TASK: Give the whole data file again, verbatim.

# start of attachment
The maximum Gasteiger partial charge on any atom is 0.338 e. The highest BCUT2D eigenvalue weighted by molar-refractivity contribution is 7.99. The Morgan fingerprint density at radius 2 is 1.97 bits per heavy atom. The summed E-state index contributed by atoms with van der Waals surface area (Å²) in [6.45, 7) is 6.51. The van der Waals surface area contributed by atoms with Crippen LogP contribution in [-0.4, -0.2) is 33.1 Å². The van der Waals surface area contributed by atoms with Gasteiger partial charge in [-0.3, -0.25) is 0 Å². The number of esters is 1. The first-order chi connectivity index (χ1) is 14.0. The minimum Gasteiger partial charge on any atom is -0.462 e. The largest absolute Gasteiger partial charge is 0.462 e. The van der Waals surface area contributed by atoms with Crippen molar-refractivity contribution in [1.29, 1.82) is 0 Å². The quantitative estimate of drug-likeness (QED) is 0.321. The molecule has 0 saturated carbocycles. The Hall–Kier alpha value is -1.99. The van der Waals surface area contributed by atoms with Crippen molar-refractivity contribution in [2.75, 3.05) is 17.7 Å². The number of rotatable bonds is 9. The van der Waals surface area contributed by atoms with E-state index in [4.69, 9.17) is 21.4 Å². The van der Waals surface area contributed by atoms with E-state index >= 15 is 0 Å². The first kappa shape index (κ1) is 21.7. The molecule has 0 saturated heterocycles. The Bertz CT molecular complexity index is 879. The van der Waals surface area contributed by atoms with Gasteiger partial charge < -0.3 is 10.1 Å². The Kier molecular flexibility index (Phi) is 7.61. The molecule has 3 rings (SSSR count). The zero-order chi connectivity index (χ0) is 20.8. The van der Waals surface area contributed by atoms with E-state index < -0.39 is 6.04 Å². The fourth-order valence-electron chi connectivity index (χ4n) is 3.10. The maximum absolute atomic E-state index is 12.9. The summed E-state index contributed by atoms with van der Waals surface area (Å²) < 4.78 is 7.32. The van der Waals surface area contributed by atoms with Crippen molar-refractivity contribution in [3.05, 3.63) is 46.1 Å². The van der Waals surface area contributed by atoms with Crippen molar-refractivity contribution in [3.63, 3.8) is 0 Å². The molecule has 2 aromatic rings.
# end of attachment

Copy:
The maximum Gasteiger partial charge on any atom is 0.338 e. The highest BCUT2D eigenvalue weighted by molar-refractivity contribution is 7.99. The Morgan fingerprint density at radius 2 is 1.97 bits per heavy atom. The summed E-state index contributed by atoms with van der Waals surface area (Å²) in [6.45, 7) is 6.51. The van der Waals surface area contributed by atoms with Crippen LogP contribution in [-0.4, -0.2) is 33.1 Å². The van der Waals surface area contributed by atoms with Gasteiger partial charge in [-0.3, -0.25) is 0 Å². The number of esters is 1. The first-order chi connectivity index (χ1) is 14.0. The minimum Gasteiger partial charge on any atom is -0.462 e. The largest absolute Gasteiger partial charge is 0.462 e. The van der Waals surface area contributed by atoms with Crippen molar-refractivity contribution in [1.29, 1.82) is 0 Å². The quantitative estimate of drug-likeness (QED) is 0.321. The molecule has 0 saturated carbocycles. The Hall–Kier alpha value is -1.99. The van der Waals surface area contributed by atoms with Crippen molar-refractivity contribution in [2.75, 3.05) is 17.7 Å². The number of rotatable bonds is 9. The van der Waals surface area contributed by atoms with E-state index in [4.69, 9.17) is 21.4 Å². The van der Waals surface area contributed by atoms with E-state index >= 15 is 0 Å². The first kappa shape index (κ1) is 21.7. The molecule has 0 saturated heterocycles. The Bertz CT molecular complexity index is 879. The van der Waals surface area contributed by atoms with Gasteiger partial charge < -0.3 is 10.1 Å². The Kier molecular flexibility index (Phi) is 7.61. The molecule has 3 rings (SSSR count). The zero-order chi connectivity index (χ0) is 20.8. The van der Waals surface area contributed by atoms with E-state index < -0.39 is 6.04 Å². The fourth-order valence-electron chi connectivity index (χ4n) is 3.10. The maximum absolute atomic E-state index is 12.9. The summed E-state index contributed by atoms with van der Waals surface area (Å²) < 4.78 is 7.32. The van der Waals surface area contributed by atoms with Crippen molar-refractivity contribution in [3.05, 3.63) is 46.1 Å². The van der Waals surface area contributed by atoms with Crippen molar-refractivity contribution in [3.63, 3.8) is 0 Å². The molecule has 2 aromatic rings.